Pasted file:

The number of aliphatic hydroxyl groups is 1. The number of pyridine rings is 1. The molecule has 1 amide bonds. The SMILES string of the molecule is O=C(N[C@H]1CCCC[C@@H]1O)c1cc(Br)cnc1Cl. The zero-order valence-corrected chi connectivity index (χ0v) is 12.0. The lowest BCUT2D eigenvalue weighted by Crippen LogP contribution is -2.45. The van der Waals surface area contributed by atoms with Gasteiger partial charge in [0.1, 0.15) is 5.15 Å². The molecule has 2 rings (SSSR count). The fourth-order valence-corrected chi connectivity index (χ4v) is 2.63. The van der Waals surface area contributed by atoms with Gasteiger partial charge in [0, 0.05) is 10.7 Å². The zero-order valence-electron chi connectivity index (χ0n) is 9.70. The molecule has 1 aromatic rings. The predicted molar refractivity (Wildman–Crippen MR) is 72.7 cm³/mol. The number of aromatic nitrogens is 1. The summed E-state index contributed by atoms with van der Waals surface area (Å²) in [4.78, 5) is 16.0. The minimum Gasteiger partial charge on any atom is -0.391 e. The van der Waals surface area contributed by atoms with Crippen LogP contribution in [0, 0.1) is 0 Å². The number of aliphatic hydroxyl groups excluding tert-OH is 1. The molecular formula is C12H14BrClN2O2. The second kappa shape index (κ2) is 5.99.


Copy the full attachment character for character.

The number of aliphatic hydroxyl groups is 1. The number of pyridine rings is 1. The molecule has 1 amide bonds. The SMILES string of the molecule is O=C(N[C@H]1CCCC[C@@H]1O)c1cc(Br)cnc1Cl. The zero-order valence-corrected chi connectivity index (χ0v) is 12.0. The lowest BCUT2D eigenvalue weighted by Crippen LogP contribution is -2.45. The van der Waals surface area contributed by atoms with Gasteiger partial charge in [0.1, 0.15) is 5.15 Å². The molecule has 2 rings (SSSR count). The fourth-order valence-corrected chi connectivity index (χ4v) is 2.63. The van der Waals surface area contributed by atoms with Gasteiger partial charge in [0, 0.05) is 10.7 Å². The zero-order valence-electron chi connectivity index (χ0n) is 9.70. The molecule has 1 aromatic rings. The predicted molar refractivity (Wildman–Crippen MR) is 72.7 cm³/mol. The number of aromatic nitrogens is 1. The summed E-state index contributed by atoms with van der Waals surface area (Å²) in [4.78, 5) is 16.0. The minimum Gasteiger partial charge on any atom is -0.391 e. The van der Waals surface area contributed by atoms with Crippen LogP contribution in [0, 0.1) is 0 Å². The number of aliphatic hydroxyl groups excluding tert-OH is 1. The molecular formula is C12H14BrClN2O2. The second kappa shape index (κ2) is 5.99.